“The war will be over by Christmas.” A popular sentiment as the “Great War” started; it would be shortly dashed as the stalemate of trench warfare emerged as the status quo. And then something magical happened; the fighting stopped at Christmas time.

In the weeks leading up to Christmas 1914 many of the British and German forces had come to an unofficial agreement; during breakfast, “We won’t shoot at you if you won’t shoot at us.” Living in the trenches was by this time a sorry state of affairs, it had rained for days and mud and standing water was the enemy just as much as the foe across no man’s land.

In the days leading up to Christmas, the Germans started receiving small Christmas trees from back home and on Christmas Eve they set these trees along the top of their trenches and started singing carols.

The Truce of Christmas, 1914

Then suddenly lights began to appear along the German parapet, which were evidently make-shift Christmas trees, adorned with lighted candles, which burnt steadily in the still, frosty air! … First the Germans would sing one of their carols and then we would sing one of ours, until when we started up "O Come, All Ye Faithful" the Germans immediately joined in singing the same hymn to the Latin words Adeste Fideles. And I thought, well, this is really a most extraordinary thing - two nations both singing the same carol in the middle of a war.

Rifleman Graham Williams of the Fifth London Rifle Brigade

It was a beautiful moonlit night, frost on the ground, white almost everywhere; and about 7 or 8 in the evening there was a lot of commotion in the German trenches and there were these lights -I don't know what they were. And then they sang "Silent Night" - "Stille Nacht." I shall never forget it, it was one of the highlights of my life. I thought, what a beautiful tune.

Pvt. Albert Moren of the Second Queens Regiment

All up and down the line in Belgium “Tommy” and “Fritz” laid down their arms and “not a shot was fired”.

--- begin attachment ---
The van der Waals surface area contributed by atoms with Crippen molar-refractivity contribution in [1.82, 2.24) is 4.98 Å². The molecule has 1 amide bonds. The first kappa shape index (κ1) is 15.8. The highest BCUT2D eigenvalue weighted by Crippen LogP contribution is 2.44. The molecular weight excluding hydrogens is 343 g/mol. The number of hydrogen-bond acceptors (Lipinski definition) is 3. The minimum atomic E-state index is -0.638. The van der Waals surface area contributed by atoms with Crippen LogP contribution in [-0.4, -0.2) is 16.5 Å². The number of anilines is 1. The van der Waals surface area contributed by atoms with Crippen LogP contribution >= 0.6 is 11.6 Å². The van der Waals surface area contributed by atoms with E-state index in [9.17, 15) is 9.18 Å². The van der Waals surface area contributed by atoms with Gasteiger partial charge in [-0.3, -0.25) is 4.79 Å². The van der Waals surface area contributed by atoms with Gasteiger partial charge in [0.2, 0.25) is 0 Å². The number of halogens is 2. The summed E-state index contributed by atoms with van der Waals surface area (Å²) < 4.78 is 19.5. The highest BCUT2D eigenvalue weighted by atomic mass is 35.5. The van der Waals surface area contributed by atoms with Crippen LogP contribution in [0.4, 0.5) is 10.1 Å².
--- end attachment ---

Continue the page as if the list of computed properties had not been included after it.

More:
Peace on the Western Front, Goodwill in No Man’s Land — The Story of the World War I Christmas Truce

‘Come out, English soldier; come out here to us.’ For some little time we were cautious, and did not even answer. Officers, fearing treachery, ordered the men to be silent. But up and down our line one heard the men answering that Christmas greeting from the enemy. How could we resist wishing each other a Merry Christmas, even though we might be at each other’s throats immediately afterwards? So we kept up a running conversation with the Germans, all the while our hands ready on our rifles. Blood and peace, enmity and fraternity—war’s most amazing paradox. The night wore on to dawn—a night made easier by songs from the German trenches, the pipings of piccolos and from our broad lines laughter and Christmas carols. Not a shot was fired.

Private Frederick Heath

The above links provide many more excerpts from letters and recollections from those who participated in the Christmas truce of 1914, including stories of spontaneous football matches between the two sides. I encourage you to read both or follow this Google search link for more articles on the “Christmas Truce WWI”.

But perhaps the most poignant story is the introduction to the song “Christmas in the trenches” by John McCutcheon.

He tells of playing a concert in Tønder Denmark and of a small group of really old German men who came to hear him as they had for several other appearances by him. At the end of the concert he caught up with one of them as they were leaving and asked “What’s the deal?” Why had they shown up at his concerts these many times?
It was because all their lives their friends and families had told them they were crazy when they spoke about the truce. “Couldn’t possibly have happened to us. Then we heard your song on the radio and we said; see, see, ‘cause we were there”.

Riflemen Andrew and Grigg (center)—British troops from London—during the Christmas Truce with Saxons of the 104th and 106th Regiments of the Imperial German Army.

Men from the Royal Dublin Fusiliers meet their German counterparts in no man’s land somewhere in the deadly Ypres Salient, December 26, 1914.

But all good things must come to an end as the Generals could not abide this and the fighting resumed and would last for another four years.

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